05.08.2011 – 06.08.2011
We arrived a Siem Reap in the middle of the afternoon, with just enough time to spare to check into a hostel, grab a couple of bikes and cycle the 10 km along a very scenic and quiet road to the entrance of the Angkor archaeological park in time for sunset. We headed to Angkor Wat – the largest temple in the park - and wandered round it for an hour or so before sitting near its very top to watch the sunset. We had the whole place practically to ourselves and, in the gathering dusk, the “city temple” was truly breath-taking.
In front of Angkor Wat
You feel small in a temple build for Gods
Two and a Wat
And of course.. the sunset from Angkor Wat
The next day we got up at 5 am and again set off on our bikes, this time however, with the intention of completing the small circuit; a 30 km loop linking the three stars of the archaeological site – Angkor Wat, Bayon and Ta Prohm.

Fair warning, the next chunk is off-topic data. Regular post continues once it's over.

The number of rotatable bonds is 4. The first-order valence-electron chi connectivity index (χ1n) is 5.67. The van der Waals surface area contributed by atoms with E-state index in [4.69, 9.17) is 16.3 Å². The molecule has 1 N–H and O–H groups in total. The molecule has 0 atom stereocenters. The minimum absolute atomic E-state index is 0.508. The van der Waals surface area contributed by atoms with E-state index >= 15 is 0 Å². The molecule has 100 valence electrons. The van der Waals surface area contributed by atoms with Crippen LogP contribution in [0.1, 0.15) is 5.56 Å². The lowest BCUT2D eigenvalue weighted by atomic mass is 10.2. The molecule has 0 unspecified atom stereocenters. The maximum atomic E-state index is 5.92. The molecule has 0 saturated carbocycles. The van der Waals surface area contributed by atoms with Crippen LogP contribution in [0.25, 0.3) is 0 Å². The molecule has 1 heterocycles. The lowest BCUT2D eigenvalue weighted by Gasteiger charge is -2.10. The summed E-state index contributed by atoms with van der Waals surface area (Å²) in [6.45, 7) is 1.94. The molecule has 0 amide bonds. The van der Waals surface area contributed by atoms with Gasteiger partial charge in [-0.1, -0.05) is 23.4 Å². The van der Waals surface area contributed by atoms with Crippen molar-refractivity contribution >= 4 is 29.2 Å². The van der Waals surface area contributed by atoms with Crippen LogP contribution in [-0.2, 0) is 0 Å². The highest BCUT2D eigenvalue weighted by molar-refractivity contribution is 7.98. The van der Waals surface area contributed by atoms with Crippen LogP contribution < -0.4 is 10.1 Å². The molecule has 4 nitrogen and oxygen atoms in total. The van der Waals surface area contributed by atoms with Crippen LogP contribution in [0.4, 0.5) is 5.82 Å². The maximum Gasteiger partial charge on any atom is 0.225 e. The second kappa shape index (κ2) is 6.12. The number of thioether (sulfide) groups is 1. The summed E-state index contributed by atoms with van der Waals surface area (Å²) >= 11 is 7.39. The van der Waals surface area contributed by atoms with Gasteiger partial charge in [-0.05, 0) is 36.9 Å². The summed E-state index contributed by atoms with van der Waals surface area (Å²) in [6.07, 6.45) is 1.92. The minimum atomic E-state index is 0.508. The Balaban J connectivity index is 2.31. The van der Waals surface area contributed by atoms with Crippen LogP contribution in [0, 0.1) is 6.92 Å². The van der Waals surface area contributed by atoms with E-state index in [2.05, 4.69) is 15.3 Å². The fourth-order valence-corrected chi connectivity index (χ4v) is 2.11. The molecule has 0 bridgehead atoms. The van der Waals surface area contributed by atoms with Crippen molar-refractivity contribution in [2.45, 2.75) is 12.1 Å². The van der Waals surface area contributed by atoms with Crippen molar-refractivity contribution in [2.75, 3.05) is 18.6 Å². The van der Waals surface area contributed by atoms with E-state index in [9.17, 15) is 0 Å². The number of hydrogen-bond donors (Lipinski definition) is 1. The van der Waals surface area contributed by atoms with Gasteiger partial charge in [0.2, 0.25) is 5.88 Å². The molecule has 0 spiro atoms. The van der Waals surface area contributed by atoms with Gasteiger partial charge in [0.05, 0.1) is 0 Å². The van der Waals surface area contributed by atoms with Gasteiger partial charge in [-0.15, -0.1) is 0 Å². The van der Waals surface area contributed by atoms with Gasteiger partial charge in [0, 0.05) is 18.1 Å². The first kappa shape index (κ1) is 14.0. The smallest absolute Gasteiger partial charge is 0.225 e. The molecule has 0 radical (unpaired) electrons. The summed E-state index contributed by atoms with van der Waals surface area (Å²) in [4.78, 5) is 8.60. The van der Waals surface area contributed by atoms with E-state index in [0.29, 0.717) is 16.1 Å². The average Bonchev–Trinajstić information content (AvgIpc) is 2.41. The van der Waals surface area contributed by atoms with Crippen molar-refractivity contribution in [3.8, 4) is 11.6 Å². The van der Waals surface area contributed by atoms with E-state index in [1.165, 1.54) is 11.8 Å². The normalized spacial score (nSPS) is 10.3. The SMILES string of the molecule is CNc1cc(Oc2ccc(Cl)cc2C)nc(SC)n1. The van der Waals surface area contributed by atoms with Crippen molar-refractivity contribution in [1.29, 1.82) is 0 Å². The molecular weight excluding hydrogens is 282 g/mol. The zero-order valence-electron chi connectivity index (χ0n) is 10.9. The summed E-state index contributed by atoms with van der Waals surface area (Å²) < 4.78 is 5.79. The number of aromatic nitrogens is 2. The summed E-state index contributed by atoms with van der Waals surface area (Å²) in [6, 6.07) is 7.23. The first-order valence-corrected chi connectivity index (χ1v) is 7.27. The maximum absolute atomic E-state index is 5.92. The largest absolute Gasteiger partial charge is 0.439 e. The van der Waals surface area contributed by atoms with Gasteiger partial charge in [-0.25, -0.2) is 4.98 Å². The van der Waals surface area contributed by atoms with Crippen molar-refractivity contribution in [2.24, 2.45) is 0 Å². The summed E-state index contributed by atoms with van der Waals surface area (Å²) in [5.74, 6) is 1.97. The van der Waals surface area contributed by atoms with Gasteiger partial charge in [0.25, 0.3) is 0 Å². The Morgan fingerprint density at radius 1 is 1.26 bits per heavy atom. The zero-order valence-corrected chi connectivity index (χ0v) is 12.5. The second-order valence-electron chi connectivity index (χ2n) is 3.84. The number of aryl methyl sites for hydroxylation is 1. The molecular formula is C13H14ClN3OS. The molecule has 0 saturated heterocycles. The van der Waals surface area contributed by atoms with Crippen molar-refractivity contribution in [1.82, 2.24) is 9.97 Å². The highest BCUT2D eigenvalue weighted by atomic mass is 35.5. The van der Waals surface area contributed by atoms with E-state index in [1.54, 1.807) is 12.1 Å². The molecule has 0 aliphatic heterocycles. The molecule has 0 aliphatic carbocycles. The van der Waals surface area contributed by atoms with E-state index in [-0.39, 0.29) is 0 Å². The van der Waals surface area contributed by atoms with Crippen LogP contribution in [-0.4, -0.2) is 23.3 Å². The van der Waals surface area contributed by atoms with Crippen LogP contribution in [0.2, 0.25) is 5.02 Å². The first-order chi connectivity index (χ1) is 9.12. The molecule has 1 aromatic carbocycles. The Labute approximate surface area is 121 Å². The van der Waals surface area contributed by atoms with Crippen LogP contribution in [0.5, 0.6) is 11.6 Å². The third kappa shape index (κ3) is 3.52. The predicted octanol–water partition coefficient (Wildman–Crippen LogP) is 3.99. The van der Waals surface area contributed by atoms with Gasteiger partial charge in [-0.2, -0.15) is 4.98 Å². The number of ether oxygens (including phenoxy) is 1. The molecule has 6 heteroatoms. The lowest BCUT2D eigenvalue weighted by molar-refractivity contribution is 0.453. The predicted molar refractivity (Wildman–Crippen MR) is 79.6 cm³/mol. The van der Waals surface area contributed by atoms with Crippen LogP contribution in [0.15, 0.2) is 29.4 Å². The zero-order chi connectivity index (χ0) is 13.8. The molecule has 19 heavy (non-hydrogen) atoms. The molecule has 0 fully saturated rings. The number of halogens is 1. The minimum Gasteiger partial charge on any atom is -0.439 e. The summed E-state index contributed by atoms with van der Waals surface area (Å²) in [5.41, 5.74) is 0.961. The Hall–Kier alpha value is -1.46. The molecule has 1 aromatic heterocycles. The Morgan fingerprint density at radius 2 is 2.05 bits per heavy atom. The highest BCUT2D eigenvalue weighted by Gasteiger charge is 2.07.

It was in the early morning light that the beauty of the park became apparent. The temples are not simply a mass of intricately sculpted stonework – instead they are very much a part of the surrounding landscape. The dark gray of their stone contrasts sharply with the dark red soil of the land and the temples are shrouded in lush vegetation and surrounded by huge expanses of water. The temples are hidden as one cycles and then all of a sudden appear out of nowhere where the jungle has been cut back.
And so we cycled past Angkor Wat, seeing it this time with the rising sun as opposed to the setting one. We then proceeded to Bayon, a temple covered in 216 gigantic (and identical) faces apparently intended to look serene.
Three of the many faces of Bayon
After visiting a number of smaller temples, we concluded with Ta Prohm – where tall trees tower over the temple and sink their gigantic roots into the stonework. It was only when I saw the size and stature of these trees, growing out from the temple walls, that I realised how truly ancient these temples must be.
After visiting a handful of smaller temples we headed back to Siem Reap, for a shower, lunch and a lazy afternoon reading in a coffee shop.
A happy lady on her way back to Siem Reap